(Update 2: adds Rajapaksa resignation)
Singapore, Jul 14 (EFE).- Gotabaya Rajapaksa resigned as Sri Lankan president on Thursday after fleeing to Singapore amid massive protests in the crisis-hit island nation.
In a statement posted on Twitter, the office of Sri Lanka’s parliament speaker confirmed the receipt of a letter of resignation from Rajapaksa, which will be formally announced on Friday.
Rajapaksa, who on Wednesday flew on an Armed Forces aircraft to the Maldives, arrived in the city-state at 7.17pm local time for what the Singapore foreign ministry said was a private visit.
The ministry added that Rajapaksa had not sought nor been granted asylum.
Rajapaksa had earlier this week reiterated his intention to step down on Wednesday, but he waited until Thursday to apparently avoid being arrested in Sri Lanka, as he would have risked being arrested once he lost his presidential immunity.
He appointed interim prime minister Ranil Wickremesinghe – who himself had resigned this week amid the massive protests – as the acting president before he fled.
It was unclear how long he intends to stay in Singapore or if he will head on to a new destination.
Rajapaksa had arrived in the Maldives on a Sri Lanka Air Force plane on Wednesday along with his wife and two security guards.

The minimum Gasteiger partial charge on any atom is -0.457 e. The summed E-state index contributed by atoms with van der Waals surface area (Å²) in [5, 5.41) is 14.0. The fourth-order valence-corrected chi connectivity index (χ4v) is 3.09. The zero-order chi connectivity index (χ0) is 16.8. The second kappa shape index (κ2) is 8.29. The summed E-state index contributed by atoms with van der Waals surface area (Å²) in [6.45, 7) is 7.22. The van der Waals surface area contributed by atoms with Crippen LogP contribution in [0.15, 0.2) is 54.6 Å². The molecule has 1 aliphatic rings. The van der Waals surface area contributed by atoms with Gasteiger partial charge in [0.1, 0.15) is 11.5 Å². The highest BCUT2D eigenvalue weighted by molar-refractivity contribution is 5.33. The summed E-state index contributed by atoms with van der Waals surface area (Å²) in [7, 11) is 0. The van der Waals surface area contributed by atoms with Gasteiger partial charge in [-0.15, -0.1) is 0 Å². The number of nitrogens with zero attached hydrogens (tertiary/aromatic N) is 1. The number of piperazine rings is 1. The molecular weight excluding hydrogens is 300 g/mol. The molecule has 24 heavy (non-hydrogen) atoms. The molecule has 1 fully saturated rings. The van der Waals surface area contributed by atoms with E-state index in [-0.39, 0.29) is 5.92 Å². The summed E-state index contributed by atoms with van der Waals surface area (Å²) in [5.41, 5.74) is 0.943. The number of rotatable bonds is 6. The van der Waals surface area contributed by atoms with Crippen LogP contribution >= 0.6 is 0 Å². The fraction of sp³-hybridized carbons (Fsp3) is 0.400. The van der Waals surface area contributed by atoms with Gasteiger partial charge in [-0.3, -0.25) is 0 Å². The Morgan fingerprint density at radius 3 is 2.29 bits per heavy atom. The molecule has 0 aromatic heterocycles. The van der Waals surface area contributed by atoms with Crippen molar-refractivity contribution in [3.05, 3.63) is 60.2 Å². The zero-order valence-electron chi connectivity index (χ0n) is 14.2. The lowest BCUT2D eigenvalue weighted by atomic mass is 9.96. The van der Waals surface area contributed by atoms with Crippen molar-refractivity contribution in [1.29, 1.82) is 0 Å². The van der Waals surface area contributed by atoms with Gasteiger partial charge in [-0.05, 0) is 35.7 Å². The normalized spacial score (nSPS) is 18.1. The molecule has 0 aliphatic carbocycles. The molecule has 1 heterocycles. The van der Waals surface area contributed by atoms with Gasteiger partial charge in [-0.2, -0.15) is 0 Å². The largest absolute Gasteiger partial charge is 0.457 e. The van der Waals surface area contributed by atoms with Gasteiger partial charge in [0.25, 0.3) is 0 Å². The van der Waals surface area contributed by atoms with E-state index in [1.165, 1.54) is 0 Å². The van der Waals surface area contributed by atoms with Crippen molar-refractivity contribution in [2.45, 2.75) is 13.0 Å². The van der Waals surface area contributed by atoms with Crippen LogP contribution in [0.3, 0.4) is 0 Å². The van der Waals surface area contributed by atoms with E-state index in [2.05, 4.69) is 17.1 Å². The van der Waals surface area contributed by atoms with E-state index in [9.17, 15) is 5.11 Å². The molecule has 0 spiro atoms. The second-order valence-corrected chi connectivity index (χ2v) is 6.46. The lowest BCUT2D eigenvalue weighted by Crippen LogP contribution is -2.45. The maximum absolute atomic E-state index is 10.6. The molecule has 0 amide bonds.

Maldivian media outlets had reported that the former Sri Lankan leader had planned to set off for Singapore on Wednesday evening, but surveillance at the capital’s airport delayed his plans.
Dozens of Sri Lankans had also protested in the Maldivian capital on Wednesday demanding Rajapaksa’s resignation, although the protest was soon dispersed by security forces.
After the news of Rajapaksa’s departure spread, thousands of protesters returned to the streets in Sri Lanka demanding that he and the prime minister step down immediately.
Although Wickremesinghe imposed a curfew in Colombo in a bid to bring the situation under control, protesters again occupied several government facilities, including the prime minister’s office, in a repeat of the weekend’s huge demonstrations that the presidential compound be overrun.
Rajapaksa’s resignation comes with Sri Lanka facing one of the worst economic crises since its independence in 1948 due to a shortage of foreign currency reserves and massive debt.
Tensions escalated at the end of March when the authorities imposed 13-hour long power cuts, which triggered protests calling for the government to step down.
Hundreds of protesters had occupied the vicinity of the Presidential Secretariat in Colombo and protests across the island nation have become commonplace as authorities look to secure a bailout package from the IMF to alleviate the crisis, which has led to shortages of staple products like medicine, gas and food. EFE